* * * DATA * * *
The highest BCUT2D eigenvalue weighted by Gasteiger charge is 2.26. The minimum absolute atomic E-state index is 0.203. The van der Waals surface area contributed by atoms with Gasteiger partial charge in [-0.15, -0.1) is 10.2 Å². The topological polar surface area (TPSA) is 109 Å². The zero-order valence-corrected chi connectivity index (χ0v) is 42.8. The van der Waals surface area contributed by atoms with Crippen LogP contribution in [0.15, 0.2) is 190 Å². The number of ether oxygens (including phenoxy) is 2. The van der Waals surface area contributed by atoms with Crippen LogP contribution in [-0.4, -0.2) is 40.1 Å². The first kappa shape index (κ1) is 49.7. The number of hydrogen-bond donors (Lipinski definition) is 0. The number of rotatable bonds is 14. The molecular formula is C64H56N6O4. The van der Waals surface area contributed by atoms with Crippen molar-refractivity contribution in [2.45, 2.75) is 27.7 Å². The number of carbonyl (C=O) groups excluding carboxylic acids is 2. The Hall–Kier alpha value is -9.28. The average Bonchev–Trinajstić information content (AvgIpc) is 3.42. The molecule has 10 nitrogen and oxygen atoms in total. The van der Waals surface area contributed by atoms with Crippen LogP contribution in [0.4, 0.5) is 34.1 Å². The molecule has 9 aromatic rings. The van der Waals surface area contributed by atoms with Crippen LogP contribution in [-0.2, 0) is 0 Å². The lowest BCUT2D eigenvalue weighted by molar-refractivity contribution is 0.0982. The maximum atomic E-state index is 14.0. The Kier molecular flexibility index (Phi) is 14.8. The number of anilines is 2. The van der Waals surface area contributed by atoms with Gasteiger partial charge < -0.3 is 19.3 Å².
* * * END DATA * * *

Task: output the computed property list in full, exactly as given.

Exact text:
The highest BCUT2D eigenvalue weighted by Gasteiger charge is 2.26. The minimum absolute atomic E-state index is 0.203. The van der Waals surface area contributed by atoms with Gasteiger partial charge in [-0.15, -0.1) is 10.2 Å². The topological polar surface area (TPSA) is 109 Å². The zero-order valence-corrected chi connectivity index (χ0v) is 42.8. The van der Waals surface area contributed by atoms with Crippen LogP contribution in [0.15, 0.2) is 190 Å². The number of ether oxygens (including phenoxy) is 2. The van der Waals surface area contributed by atoms with Crippen LogP contribution in [-0.4, -0.2) is 40.1 Å². The first kappa shape index (κ1) is 49.7. The number of hydrogen-bond donors (Lipinski definition) is 0. The number of rotatable bonds is 14. The molecular formula is C64H56N6O4. The van der Waals surface area contributed by atoms with Crippen molar-refractivity contribution in [2.45, 2.75) is 27.7 Å². The number of carbonyl (C=O) groups excluding carboxylic acids is 2. The Hall–Kier alpha value is -9.28. The average Bonchev–Trinajstić information content (AvgIpc) is 3.42. The molecule has 10 nitrogen and oxygen atoms in total. The van der Waals surface area contributed by atoms with Crippen LogP contribution in [0.4, 0.5) is 34.1 Å². The molecule has 9 aromatic rings. The van der Waals surface area contributed by atoms with Crippen LogP contribution in [-0.2, 0) is 0 Å². The lowest BCUT2D eigenvalue weighted by molar-refractivity contribution is 0.0982. The maximum atomic E-state index is 14.0. The Kier molecular flexibility index (Phi) is 14.8. The number of anilines is 2. The van der Waals surface area contributed by atoms with Gasteiger partial charge < -0.3 is 19.3 Å².